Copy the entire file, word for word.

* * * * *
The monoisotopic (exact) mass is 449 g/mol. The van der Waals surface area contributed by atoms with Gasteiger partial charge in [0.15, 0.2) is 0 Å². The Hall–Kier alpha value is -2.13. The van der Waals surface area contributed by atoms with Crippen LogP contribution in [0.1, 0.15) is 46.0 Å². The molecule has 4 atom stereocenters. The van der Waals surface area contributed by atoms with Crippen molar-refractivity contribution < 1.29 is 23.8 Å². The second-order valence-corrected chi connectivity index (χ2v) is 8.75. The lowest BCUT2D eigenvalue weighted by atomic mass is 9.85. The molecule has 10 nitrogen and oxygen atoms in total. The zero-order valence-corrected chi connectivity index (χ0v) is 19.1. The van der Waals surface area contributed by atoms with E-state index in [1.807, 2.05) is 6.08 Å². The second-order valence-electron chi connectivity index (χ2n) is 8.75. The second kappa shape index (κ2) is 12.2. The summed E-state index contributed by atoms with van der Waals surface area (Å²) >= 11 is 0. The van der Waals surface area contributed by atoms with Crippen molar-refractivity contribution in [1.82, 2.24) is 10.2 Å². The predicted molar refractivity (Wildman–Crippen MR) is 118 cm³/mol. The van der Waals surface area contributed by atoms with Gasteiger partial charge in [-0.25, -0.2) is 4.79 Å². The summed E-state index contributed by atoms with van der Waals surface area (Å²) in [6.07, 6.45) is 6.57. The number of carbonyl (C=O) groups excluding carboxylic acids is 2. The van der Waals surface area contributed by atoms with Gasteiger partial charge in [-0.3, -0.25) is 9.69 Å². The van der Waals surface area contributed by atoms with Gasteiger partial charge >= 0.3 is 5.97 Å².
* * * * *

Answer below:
The monoisotopic (exact) mass is 449 g/mol. The van der Waals surface area contributed by atoms with Gasteiger partial charge in [0.15, 0.2) is 0 Å². The Hall–Kier alpha value is -2.13. The van der Waals surface area contributed by atoms with Crippen LogP contribution in [0.1, 0.15) is 46.0 Å². The molecule has 4 atom stereocenters. The van der Waals surface area contributed by atoms with Crippen molar-refractivity contribution < 1.29 is 23.8 Å². The second-order valence-corrected chi connectivity index (χ2v) is 8.75. The lowest BCUT2D eigenvalue weighted by atomic mass is 9.85. The molecule has 10 nitrogen and oxygen atoms in total. The zero-order valence-corrected chi connectivity index (χ0v) is 19.1. The van der Waals surface area contributed by atoms with E-state index in [1.807, 2.05) is 6.08 Å². The second-order valence-electron chi connectivity index (χ2n) is 8.75. The second kappa shape index (κ2) is 12.2. The summed E-state index contributed by atoms with van der Waals surface area (Å²) >= 11 is 0. The van der Waals surface area contributed by atoms with Crippen molar-refractivity contribution in [1.82, 2.24) is 10.2 Å². The predicted molar refractivity (Wildman–Crippen MR) is 118 cm³/mol. The van der Waals surface area contributed by atoms with Gasteiger partial charge in [-0.25, -0.2) is 4.79 Å². The summed E-state index contributed by atoms with van der Waals surface area (Å²) in [6.07, 6.45) is 6.57. The number of carbonyl (C=O) groups excluding carboxylic acids is 2. The van der Waals surface area contributed by atoms with Gasteiger partial charge in [-0.3, -0.25) is 9.69 Å². The van der Waals surface area contributed by atoms with Gasteiger partial charge >= 0.3 is 5.97 Å².